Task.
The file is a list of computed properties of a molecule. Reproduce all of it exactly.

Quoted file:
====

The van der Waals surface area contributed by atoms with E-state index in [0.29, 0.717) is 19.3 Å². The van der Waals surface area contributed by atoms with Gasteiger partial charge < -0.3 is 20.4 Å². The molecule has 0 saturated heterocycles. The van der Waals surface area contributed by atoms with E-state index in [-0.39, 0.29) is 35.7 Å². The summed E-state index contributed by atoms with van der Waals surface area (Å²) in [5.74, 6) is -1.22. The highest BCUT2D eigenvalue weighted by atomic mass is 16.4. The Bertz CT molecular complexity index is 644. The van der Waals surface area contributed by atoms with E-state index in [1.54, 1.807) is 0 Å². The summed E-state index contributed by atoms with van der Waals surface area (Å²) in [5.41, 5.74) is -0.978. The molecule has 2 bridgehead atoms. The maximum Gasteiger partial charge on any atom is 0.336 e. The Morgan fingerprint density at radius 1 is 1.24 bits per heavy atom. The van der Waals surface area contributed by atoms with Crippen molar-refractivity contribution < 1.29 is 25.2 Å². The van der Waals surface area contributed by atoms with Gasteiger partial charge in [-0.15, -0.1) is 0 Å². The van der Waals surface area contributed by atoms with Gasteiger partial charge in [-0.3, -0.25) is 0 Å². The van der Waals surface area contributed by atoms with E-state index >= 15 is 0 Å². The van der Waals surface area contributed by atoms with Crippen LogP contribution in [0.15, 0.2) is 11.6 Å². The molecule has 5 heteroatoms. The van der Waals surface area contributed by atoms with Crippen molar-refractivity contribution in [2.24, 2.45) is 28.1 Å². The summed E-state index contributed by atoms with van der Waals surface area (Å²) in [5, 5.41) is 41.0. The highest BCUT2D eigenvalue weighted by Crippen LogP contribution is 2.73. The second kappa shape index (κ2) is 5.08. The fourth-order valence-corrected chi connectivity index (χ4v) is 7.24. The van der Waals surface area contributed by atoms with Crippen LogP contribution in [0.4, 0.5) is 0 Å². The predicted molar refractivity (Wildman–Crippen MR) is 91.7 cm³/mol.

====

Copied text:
The van der Waals surface area contributed by atoms with E-state index in [0.29, 0.717) is 19.3 Å². The van der Waals surface area contributed by atoms with Gasteiger partial charge < -0.3 is 20.4 Å². The molecule has 0 saturated heterocycles. The van der Waals surface area contributed by atoms with E-state index in [-0.39, 0.29) is 35.7 Å². The summed E-state index contributed by atoms with van der Waals surface area (Å²) in [5.74, 6) is -1.22. The highest BCUT2D eigenvalue weighted by atomic mass is 16.4. The Bertz CT molecular complexity index is 644. The van der Waals surface area contributed by atoms with E-state index in [1.54, 1.807) is 0 Å². The summed E-state index contributed by atoms with van der Waals surface area (Å²) in [5.41, 5.74) is -0.978. The molecule has 2 bridgehead atoms. The maximum Gasteiger partial charge on any atom is 0.336 e. The Morgan fingerprint density at radius 1 is 1.24 bits per heavy atom. The van der Waals surface area contributed by atoms with Crippen molar-refractivity contribution < 1.29 is 25.2 Å². The van der Waals surface area contributed by atoms with Gasteiger partial charge in [-0.15, -0.1) is 0 Å². The van der Waals surface area contributed by atoms with Gasteiger partial charge in [-0.3, -0.25) is 0 Å². The van der Waals surface area contributed by atoms with E-state index >= 15 is 0 Å². The van der Waals surface area contributed by atoms with Crippen LogP contribution in [0.15, 0.2) is 11.6 Å². The molecule has 5 heteroatoms. The van der Waals surface area contributed by atoms with Crippen molar-refractivity contribution in [2.24, 2.45) is 28.1 Å². The summed E-state index contributed by atoms with van der Waals surface area (Å²) in [5, 5.41) is 41.0. The highest BCUT2D eigenvalue weighted by Crippen LogP contribution is 2.73. The second kappa shape index (κ2) is 5.08. The fourth-order valence-corrected chi connectivity index (χ4v) is 7.24. The van der Waals surface area contributed by atoms with Crippen LogP contribution in [0.4, 0.5) is 0 Å². The predicted molar refractivity (Wildman–Crippen MR) is 91.7 cm³/mol.